A Christian may not give themselves over to homosexuality, and they may even abstain from fornication and adultery, they may not be a drunkard or a thief, but there are some things listed here that appear much more acceptable to the church today. The church does not place the same weight upon covetousness as it does on being a homosexual, an adulterer or a thief, but Paul lumps all of these things in the same list of those transgressions that will keep the saints from inheriting the kingdom of God. Another sin mentioned in this list is idolatry. Many saints think that idolatry is only something that ignorant pagans engage in. Paul reveals that this is not so.
For this you know with certainty, that no immoral or impure person or covetous man, who is an idolater, has an inheritance in the kingdom of Christ and God. Let no one deceive you with empty words, for because of these things the wrath of God comes upon the sons of disobedience.
Paul reveals that a covetous man is actually an idolater. Covetousness is not seen as a great evil in the church today. In many cases covetousness is even presented as a virtue. There is an entire host of prosperity preachers today that are leading the church into covetousness, and some even depict the saint who is content with the things they have as being wicked and lacking in faith. Many pastors have encouraged their flock to take pictures of the things their soul desires and place them on their refrigerators, or in other places they frequently look, so that they might keep a vision of these things in their minds and be diligent to give themselves to the pursuit of that which they crave. This is a diabolical evil, and many are being turned away from the kingdom of God by preachers who are proclaiming the things that men’s ears want to hear.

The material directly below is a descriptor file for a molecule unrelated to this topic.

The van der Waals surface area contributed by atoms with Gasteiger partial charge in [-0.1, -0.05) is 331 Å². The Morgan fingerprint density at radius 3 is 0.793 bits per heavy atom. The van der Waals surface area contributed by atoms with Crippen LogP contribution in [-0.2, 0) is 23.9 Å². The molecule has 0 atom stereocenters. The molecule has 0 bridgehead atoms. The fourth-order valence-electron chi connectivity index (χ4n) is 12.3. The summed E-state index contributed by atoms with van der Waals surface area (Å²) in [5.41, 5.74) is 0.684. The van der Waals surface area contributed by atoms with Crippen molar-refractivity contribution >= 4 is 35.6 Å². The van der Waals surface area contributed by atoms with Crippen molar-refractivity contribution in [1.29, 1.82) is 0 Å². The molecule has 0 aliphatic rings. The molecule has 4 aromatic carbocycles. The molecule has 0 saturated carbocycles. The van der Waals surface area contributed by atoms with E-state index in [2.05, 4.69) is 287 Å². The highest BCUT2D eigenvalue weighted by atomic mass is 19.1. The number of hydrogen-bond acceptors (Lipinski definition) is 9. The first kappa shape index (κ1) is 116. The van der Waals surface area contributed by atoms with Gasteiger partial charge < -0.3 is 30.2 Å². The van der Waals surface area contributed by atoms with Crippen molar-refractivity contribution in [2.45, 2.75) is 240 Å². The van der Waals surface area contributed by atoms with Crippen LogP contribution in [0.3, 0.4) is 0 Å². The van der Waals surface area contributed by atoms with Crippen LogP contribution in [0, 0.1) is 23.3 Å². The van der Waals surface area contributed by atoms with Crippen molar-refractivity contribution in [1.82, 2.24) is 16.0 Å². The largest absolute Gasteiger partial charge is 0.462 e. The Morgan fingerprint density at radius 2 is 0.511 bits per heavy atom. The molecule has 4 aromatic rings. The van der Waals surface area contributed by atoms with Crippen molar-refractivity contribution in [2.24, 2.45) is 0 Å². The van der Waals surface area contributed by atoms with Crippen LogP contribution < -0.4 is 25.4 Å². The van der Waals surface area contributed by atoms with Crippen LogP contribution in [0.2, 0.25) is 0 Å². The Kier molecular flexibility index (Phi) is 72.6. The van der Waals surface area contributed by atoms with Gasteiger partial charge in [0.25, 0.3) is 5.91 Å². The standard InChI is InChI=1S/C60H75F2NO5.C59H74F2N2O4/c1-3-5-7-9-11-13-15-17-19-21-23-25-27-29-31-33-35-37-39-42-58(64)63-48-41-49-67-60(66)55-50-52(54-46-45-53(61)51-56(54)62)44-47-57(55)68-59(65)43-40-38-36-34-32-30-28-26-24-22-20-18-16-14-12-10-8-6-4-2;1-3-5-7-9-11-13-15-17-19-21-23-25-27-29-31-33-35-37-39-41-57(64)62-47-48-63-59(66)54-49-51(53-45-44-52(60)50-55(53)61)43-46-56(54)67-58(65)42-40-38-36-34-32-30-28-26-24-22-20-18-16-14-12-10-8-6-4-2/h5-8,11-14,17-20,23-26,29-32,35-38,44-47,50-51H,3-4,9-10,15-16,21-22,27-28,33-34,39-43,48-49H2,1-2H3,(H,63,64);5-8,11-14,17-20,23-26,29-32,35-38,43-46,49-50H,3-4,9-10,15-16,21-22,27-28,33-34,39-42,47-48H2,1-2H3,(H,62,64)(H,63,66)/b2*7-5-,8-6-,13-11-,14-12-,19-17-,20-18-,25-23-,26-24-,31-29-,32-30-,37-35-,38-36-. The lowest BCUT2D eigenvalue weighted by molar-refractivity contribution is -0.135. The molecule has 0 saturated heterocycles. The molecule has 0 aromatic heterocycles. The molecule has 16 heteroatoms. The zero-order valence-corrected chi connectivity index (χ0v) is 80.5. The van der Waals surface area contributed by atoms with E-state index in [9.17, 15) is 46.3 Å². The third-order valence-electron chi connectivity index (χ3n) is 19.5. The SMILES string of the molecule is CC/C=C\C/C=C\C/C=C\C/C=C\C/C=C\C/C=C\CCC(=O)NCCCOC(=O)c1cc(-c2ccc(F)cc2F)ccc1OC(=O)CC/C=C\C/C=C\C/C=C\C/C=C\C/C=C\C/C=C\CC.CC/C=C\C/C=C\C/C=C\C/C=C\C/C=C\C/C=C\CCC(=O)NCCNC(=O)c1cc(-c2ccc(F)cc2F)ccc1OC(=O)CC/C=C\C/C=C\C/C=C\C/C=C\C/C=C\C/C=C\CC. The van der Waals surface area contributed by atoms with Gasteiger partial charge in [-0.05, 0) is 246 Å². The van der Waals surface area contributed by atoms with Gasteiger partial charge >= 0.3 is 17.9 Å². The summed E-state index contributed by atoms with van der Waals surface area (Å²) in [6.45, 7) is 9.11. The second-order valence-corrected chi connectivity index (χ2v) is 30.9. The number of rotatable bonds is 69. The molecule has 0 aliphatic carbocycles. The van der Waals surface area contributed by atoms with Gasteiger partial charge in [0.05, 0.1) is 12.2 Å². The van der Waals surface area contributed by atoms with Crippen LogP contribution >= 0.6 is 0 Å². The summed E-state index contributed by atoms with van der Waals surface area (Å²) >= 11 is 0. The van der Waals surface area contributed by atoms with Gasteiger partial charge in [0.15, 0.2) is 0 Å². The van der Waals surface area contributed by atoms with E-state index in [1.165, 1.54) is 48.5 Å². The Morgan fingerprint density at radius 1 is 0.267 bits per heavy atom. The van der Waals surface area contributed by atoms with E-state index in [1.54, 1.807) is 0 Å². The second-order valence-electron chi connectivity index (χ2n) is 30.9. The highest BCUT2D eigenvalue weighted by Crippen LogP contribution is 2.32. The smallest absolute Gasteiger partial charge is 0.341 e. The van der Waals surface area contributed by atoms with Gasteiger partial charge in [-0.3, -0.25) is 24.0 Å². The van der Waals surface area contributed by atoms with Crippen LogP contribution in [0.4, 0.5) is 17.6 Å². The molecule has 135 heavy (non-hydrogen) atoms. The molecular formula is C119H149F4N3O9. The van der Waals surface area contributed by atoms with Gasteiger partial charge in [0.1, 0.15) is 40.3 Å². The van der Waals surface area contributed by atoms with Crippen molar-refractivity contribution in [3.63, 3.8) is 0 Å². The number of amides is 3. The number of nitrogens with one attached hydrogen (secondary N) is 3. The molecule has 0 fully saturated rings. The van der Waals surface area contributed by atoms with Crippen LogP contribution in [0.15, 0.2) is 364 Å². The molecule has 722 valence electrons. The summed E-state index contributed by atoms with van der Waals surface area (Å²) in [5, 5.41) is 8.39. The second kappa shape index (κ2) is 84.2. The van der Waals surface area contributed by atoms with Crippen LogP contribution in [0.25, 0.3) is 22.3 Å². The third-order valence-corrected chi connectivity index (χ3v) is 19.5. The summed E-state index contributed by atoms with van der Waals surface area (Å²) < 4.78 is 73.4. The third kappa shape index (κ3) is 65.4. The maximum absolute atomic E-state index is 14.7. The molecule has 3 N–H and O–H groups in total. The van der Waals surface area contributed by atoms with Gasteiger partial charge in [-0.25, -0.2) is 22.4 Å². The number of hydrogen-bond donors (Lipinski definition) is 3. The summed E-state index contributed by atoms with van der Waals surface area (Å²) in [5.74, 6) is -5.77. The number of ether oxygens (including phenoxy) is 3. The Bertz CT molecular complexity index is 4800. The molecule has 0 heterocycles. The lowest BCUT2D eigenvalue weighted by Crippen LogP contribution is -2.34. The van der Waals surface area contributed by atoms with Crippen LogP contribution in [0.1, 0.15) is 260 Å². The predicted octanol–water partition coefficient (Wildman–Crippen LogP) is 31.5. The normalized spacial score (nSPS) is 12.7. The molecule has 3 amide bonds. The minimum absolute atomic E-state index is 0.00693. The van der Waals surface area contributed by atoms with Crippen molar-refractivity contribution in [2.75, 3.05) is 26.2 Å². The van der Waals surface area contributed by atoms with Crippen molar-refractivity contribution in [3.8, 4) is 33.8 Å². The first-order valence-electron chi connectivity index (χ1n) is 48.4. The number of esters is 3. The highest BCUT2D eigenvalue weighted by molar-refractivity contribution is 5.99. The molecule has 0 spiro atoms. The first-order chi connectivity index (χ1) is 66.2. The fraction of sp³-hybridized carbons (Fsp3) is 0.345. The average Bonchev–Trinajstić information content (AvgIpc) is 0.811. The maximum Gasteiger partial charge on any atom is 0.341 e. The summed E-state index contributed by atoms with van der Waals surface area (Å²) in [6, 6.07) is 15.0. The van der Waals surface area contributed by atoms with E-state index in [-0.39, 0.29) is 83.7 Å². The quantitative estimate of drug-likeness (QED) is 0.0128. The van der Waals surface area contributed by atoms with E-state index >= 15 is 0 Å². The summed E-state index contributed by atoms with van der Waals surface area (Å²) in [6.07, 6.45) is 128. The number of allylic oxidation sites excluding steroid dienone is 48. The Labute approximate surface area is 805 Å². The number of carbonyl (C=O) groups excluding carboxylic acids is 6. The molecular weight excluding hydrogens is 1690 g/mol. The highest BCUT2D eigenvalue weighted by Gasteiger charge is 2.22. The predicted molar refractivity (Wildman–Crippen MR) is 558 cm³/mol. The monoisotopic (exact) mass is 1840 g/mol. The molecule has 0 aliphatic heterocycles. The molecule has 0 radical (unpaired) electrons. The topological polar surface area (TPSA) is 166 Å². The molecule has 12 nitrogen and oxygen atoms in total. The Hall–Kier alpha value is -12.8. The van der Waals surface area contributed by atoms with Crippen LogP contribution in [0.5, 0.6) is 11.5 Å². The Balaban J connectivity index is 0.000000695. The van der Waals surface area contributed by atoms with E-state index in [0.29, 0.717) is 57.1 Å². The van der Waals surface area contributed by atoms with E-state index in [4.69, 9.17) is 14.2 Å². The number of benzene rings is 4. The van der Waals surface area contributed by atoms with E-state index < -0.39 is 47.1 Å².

How does a believer in Christ know whether he is acting covetously, and whether he is content with God’s will and provision for him? It is very easy to deceive oneself in this matter. We may claim that all we have came as a gift from God, and that He desires us to have an abundance of material things and to be satisfied with many earthly possessions. But how did we come to acquire the things we have? Did we submit every purchase to God in prayer? Have we surrendered to Him our spending habits?
I have found that financial debt is one indicator of a covetous heart. The apostle Paul admonished the saints with the following words:
Keep out of debt and owe no man anything, except to love one another…
Those who have heard my own testimony know that I once struggled greatly with covetousness and I had much debt. The person who desires many things will manifest a willingness to place himself in bondage to acquire the things today that his soul longs for. It was only through much pain that I was delivered from the covetousness that I was formerly given over to. I do not have nearly as many possessions today as I once had, but I am free of all debt.
Many people in the church today view their Christian faith as a means to acquire worldly goods. Paul warned Timothy of such men, and described them with the words that they “suppose godliness is a means to gain.” To answer the question of whether we are free from covetousness, or not, we should carefully consider the words of Paul to his son in the faith.
I Timothy 6:6-11
Godliness actually is a means of great gain when accompanied by contentment. For we have brought nothing into the world, so we cannot take anything out of it either. If we have food and covering, with these we shall be content. But those who want to get rich fall into temptation and a snare and many foolish and harmful desires which plunge men into ruin and destruction. For the love of money is a root of all sorts of evil, and some by longing for it have wandered away from the faith and pierced themselves with many griefs. But flee from these things…
Do we have the mindset of seeking the things above, rather than things on this earth? Do we live as if we understand that none of the possessions of this world will follow us when we depart this life? Are we content with food and covering, or have we pursued and accumulated much of the world’s goods? It might be illuminating to walk around your home some time and make a note of everything you possess that is not related to food and covering. Note all things that are related to entertainment, to creature comforts, to fulfilling some desire of your soul. What things fill the rooms of your home, your closets, your garage, your attic? Have you had to purchase a larger home just to contain all the “stuff” you have been acquiring? Are you like millions of Americans that have had to rent storage buildings just to have room to put the things that will no longer fit inside their homes?